You exercise your body to stay physically in shape, so why shouldn't you exercise your brain to stay mentally fit? With these daily exercises you will learn how to flex your mind, improve your creativity and boost your memory. As with any exercise, repetition is necessary for you to see improvement, so pick your favorite exercises from our daily suggestions and repeat them as desired. Try to do some mentalrobics every single day!
People have a natural tendency to pick the first solution that comes to their mind and go with it, without thinking about any of the alternatives. This is dangerous because better ideas can be overlooked simply because you have not properly defined the problem and thought about the solutions. A much better approach would be to select the best solution from a large collection of ideas.
Too often a problem is poorly solved because it is poorly defined in the first place. Care should be taken not to constrain the problem too narrowly because your chances for creativity will be limited. A broader problem statement will often give you more room for unique solutions, but don't go too broad otherwise you risk getting lost or distracted. Our exercise for working on the right level will help you properly constrain your problem.
Once you have a statement that you think properly defines your problem, try out these two exercises to help you clarify it further.
1. Problem Statement Morphing
2. One Word Problem Statements
adj :: Intricate or complex.
"The possible moves being not only manifold but involute, the chances of such oversights are multiplied; and in nine cases out of ten it is the more concentrative rather than the more acute player who conquers." --Poe, Edgar Allan
Many scientific studies have shown that routine exercise and staying physically in shape can improve memory and slow down normal age related memory decline. There are several reasons why this might be the case.
First, a healthy cardiovascular system is better able to deliver a steady supply of oxygen rich blood to the brain. This increased blood flow can lead to increased numbers of synapses. These extra synapses act like a cognitive reserve that can help to delay the onset of common memory disorders.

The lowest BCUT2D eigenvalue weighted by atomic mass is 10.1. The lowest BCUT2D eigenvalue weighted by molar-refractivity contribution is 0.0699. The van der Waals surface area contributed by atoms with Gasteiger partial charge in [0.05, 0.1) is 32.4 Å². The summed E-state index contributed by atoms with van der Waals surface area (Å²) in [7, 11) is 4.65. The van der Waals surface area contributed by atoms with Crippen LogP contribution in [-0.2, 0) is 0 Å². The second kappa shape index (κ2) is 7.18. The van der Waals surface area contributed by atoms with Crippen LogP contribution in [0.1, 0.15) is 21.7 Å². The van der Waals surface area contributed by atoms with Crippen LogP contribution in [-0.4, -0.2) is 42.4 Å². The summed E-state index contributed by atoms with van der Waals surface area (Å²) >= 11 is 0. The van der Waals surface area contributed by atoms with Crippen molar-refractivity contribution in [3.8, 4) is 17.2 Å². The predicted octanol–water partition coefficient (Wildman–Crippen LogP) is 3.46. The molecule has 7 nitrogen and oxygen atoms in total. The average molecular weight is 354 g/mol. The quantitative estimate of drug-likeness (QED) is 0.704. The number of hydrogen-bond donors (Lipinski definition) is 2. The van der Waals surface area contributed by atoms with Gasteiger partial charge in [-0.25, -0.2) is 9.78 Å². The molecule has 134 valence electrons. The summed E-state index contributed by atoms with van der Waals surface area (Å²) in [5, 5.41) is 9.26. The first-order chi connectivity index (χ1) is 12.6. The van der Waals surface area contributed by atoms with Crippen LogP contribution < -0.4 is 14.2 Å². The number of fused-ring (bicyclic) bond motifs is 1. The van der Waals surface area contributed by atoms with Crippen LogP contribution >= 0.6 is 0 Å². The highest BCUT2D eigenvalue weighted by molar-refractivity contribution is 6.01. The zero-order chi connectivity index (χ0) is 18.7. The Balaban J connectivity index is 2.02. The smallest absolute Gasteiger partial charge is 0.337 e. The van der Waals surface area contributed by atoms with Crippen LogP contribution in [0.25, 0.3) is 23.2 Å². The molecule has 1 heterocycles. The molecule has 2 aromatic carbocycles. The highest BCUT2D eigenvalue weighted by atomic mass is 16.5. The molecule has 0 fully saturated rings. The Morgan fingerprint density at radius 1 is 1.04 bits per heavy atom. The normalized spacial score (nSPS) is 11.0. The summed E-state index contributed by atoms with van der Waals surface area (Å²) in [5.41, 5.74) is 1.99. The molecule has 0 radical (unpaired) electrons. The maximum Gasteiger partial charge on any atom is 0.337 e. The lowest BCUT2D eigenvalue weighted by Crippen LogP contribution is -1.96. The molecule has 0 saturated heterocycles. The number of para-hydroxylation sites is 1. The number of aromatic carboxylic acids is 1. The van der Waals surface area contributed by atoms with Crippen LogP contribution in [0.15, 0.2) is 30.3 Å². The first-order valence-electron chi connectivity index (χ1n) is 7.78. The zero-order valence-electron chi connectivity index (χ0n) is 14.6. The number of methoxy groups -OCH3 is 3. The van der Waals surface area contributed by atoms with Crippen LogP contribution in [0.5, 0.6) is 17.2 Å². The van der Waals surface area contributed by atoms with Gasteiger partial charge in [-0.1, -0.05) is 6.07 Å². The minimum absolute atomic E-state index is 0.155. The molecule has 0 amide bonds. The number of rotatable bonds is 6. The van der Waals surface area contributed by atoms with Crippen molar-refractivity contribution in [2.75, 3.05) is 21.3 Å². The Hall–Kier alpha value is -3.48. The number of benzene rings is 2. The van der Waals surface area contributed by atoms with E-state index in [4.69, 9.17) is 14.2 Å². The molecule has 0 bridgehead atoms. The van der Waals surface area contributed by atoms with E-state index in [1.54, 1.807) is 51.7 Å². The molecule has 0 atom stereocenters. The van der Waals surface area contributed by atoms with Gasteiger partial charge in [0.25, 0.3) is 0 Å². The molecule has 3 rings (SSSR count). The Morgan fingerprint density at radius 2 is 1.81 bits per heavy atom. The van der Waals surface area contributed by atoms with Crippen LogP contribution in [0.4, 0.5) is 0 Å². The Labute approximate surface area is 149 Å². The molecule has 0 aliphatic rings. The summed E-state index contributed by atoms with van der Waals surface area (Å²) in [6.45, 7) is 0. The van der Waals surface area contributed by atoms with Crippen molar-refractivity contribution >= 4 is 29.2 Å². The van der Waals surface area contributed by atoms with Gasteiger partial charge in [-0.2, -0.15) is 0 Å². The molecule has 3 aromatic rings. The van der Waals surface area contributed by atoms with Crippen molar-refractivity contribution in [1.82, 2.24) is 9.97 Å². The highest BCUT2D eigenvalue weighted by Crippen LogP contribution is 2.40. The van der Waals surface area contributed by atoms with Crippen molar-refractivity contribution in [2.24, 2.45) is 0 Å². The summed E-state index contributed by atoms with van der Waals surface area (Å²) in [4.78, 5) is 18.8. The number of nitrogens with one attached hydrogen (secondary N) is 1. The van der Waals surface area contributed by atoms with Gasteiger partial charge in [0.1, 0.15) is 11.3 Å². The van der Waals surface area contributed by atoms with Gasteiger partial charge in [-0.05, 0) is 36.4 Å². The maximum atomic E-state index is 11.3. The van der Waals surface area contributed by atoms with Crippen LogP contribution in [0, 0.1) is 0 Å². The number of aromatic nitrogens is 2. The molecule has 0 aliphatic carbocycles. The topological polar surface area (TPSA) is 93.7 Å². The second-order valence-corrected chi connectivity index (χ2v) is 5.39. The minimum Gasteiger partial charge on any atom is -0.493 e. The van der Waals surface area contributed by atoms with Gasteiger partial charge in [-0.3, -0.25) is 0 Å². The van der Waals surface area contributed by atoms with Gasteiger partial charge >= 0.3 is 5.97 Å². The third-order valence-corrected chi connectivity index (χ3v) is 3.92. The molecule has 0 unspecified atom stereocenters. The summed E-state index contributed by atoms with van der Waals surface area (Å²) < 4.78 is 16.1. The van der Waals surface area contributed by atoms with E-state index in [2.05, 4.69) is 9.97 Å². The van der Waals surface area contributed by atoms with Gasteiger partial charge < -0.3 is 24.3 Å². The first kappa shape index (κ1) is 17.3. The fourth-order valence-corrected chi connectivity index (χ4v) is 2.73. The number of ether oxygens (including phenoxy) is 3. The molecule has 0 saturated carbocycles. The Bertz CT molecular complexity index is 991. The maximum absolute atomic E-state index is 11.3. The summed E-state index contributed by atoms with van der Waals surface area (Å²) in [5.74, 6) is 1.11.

A second benefit for physical exercise is that it decreases cholesterol and hypertension which can damage the tiny blood vessels in your brain and cause memory problems.
A third benefit comes from the proper regulation of blood sugar levels in the body, which can be improved by loosing weight. It has been shown that improved blood sugar regulation can result in better memory. In one study, people with poor blood sugar regulation were discovered to have a smaller hippocampus, which is essential for good memories.
Lastly, during exercise the brain releases neurotrophins which strengthen neurons and encourage new growth.
A minimum of thirty minutes of exercise each day is the recommended amount necessary to stay in good physical shape. Here are some simple suggestions for ways to add a little exercise into your daily life: take the stairs instead of the elevator, ride your bike to work, jog on a treadmill while watching TV.
Chronic stress can cause an imbalance in the neurochemicals that contribute to elevating our mood and reducing anxiety. Fortunately, research has shown that you can reduce the imbalance simply by smiling or laughing, regardless of your actually mood. When you smile or laugh, your brain gets fooled into thinking that it is happy, and releases the corresponding neurochemicals. Laughter has been shown to have the following benefits.
1. Lowering levels of the stress hormone, cortisol
2. Reducing blood pressure
3. Boosting the immune system
4. Improving respiration and circulation
5. Reducing pain
6. Reducing depression and improving mood
If you are having a hard time getting motivated to do something and you need a pick me up, try smiling or laughing out loud. It may sound silly, but it can actually improve your mood and get you thinking more creatively. So, when life gives you a frown, turn it upside down!